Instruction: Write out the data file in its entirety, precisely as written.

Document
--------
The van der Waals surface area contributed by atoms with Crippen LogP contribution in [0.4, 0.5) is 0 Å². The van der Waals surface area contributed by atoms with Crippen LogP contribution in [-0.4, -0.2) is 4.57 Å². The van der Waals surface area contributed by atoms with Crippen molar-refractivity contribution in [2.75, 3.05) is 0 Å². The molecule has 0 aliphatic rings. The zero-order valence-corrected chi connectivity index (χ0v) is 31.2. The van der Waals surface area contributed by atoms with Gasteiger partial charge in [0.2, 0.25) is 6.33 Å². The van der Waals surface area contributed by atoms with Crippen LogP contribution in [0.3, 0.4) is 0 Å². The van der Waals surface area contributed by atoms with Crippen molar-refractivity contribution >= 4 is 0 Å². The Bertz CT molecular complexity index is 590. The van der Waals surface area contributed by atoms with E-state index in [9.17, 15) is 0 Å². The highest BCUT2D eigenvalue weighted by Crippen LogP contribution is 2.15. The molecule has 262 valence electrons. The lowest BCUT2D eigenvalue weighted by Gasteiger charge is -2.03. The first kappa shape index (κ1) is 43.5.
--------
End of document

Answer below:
The van der Waals surface area contributed by atoms with Crippen LogP contribution in [0.4, 0.5) is 0 Å². The van der Waals surface area contributed by atoms with Crippen LogP contribution in [-0.4, -0.2) is 4.57 Å². The van der Waals surface area contributed by atoms with Crippen molar-refractivity contribution in [2.75, 3.05) is 0 Å². The molecule has 0 aliphatic rings. The zero-order valence-corrected chi connectivity index (χ0v) is 31.2. The van der Waals surface area contributed by atoms with Gasteiger partial charge in [0.2, 0.25) is 6.33 Å². The van der Waals surface area contributed by atoms with Crippen LogP contribution in [0.3, 0.4) is 0 Å². The van der Waals surface area contributed by atoms with Crippen molar-refractivity contribution >= 4 is 0 Å². The Bertz CT molecular complexity index is 590. The van der Waals surface area contributed by atoms with E-state index in [9.17, 15) is 0 Å². The highest BCUT2D eigenvalue weighted by Crippen LogP contribution is 2.15. The molecule has 262 valence electrons. The lowest BCUT2D eigenvalue weighted by Gasteiger charge is -2.03. The first kappa shape index (κ1) is 43.5.